The Ministry of Agriculture introduces the rare Cypriot orchid Ophrys kotschyi, commonly ‘melissaki’ that blooms in March and April as part of its regular feature that aims to present to the public some of the 141 species and sub-species of plants that only grow in Cyprus.
This beautiful but vulnerable species that is among the emblematic plants of the island and can be widely found in the central, southern and northern part of Cyprus, with at least 35 locations having been confirmed in areas controlled by the Republic of Cyprus. The flower grows in humid and shady places such as shrubs, sparse pine forests, field boundaries and meadows, from 0 to 900 meters above sea level.
The name of the genus Ophrys comes from an ancient Greek word that means eyebrow and represents the hairy edge of the flower bud found in many species. The adjective kotschyi was given to the species in honour of Austrian botanist Karl Georg Theodor Kotschy (1813–1866), who first discovered it. The common name ‘melissaki’ (little bee) is due to the resemblance of the flower to a bee.
The genus Ophrys has two distinct features: The first is its mode of reproduction, which is done by manipulating male insects. Specifically, the plants developed visual, tactile, and olfactory stimuli that mislead male insects into pseudocopulation, thereby transferring pollen from one plant to another.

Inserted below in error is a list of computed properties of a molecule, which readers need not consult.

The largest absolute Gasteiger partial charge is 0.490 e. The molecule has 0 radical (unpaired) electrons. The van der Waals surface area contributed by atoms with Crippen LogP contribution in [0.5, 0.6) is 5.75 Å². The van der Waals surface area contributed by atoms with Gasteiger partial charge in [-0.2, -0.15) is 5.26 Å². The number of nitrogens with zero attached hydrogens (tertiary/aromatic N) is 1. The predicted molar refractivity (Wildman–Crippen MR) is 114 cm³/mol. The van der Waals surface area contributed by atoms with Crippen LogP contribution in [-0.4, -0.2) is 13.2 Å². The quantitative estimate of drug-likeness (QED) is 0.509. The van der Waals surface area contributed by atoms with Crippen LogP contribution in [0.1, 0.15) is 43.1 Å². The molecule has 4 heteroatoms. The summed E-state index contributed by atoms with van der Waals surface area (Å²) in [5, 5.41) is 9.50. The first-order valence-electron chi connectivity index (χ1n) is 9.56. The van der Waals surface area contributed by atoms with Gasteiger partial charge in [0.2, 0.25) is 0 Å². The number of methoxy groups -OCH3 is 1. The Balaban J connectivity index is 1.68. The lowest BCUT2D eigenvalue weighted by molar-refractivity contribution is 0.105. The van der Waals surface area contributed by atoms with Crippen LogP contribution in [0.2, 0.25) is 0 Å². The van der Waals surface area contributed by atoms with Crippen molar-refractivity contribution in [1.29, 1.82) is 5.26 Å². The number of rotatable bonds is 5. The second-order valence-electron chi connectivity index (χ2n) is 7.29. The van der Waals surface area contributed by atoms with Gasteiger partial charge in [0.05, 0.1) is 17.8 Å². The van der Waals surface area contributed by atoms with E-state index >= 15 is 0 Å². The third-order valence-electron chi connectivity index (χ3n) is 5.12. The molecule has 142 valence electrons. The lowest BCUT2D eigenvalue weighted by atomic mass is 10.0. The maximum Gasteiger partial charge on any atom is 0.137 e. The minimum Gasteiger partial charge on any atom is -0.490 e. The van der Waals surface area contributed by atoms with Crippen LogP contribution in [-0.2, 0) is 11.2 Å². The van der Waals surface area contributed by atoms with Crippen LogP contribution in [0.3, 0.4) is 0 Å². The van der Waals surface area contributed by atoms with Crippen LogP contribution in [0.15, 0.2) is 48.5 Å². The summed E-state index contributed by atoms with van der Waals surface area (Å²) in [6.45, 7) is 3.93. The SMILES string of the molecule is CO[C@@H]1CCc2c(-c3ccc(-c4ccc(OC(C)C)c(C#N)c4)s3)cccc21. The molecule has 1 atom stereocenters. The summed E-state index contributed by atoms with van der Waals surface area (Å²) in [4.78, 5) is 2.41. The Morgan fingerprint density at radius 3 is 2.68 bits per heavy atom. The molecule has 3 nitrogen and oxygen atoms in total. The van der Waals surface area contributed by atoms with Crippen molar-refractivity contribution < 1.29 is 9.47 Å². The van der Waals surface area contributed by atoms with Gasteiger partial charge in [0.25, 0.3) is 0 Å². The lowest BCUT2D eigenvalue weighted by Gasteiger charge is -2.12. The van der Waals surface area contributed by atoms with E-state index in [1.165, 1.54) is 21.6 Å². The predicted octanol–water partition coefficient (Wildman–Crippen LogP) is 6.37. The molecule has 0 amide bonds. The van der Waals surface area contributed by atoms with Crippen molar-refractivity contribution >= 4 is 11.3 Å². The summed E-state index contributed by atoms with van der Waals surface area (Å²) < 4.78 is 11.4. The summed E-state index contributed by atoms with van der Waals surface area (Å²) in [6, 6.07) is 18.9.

The second feature of the genus is related to the structure of the flower, whose lower petal (lip) has been morphologically differentiated to resemble a female and thereby attract male insects to pollinate it.
Texture, shape, colour, and lip design are important features for identifying the species. The genus Ophrys encompasses about 200 species and subspecies spread throughout Europe, North Africa, the Middle East and the Canary Islands. In Cyprus it is represented by 16 species and subspecies as well as several hybrids.
10-30 cm high, with globular or oval tubers. 3-6 leaves, elliptic to lanceolate, 4-8 x 1.5-2.5 cm, most in rosettes. Inflorescence with 3-10 flowers, in spiral arrangement on top of the shoot. 3 sepals, green or slightly pink. 3 petals — the two lateral ones are olive green with a reddish hue. The lip is elliptic to narrowly oval, 12-15 mm long of a dark purple or brown colour.
Conservation status and threats
Although the species is widely spread, it usually occurs in small groups of 10-50 plants and rarely in colonies larger than 100 plants. Its total population in areas controlled by the Republic of Cyprus is around 3000 plants, however the population fluctuates significantly depending on the weather.
Because most subpopulations of the species occur at low altitudes, in areas severely affected by human activity, the population is declining and some areas near urban centres have been destroyed or degraded. The main threats to the species are housing and tourism development, road construction, land clearing for various purposes, and the species’ inability to intrinsically reproduce.
Ophrys kotschyi is included in Annexes II & IV of the Habitats Directive (92/43 / EEC), which means that its conservation requires the designation of Special Areas of Conservation (Natura 2000 Areas). In addition, it is included in the Cyprus Red Book of Flora, where it is characterised as Vulnerable. Five areas have been included in the Natura 2000 Network to protect the species, the most important being the Mitsero-Agrokipia area (CY2000003) and the Mammari-Denia area (CY2000001).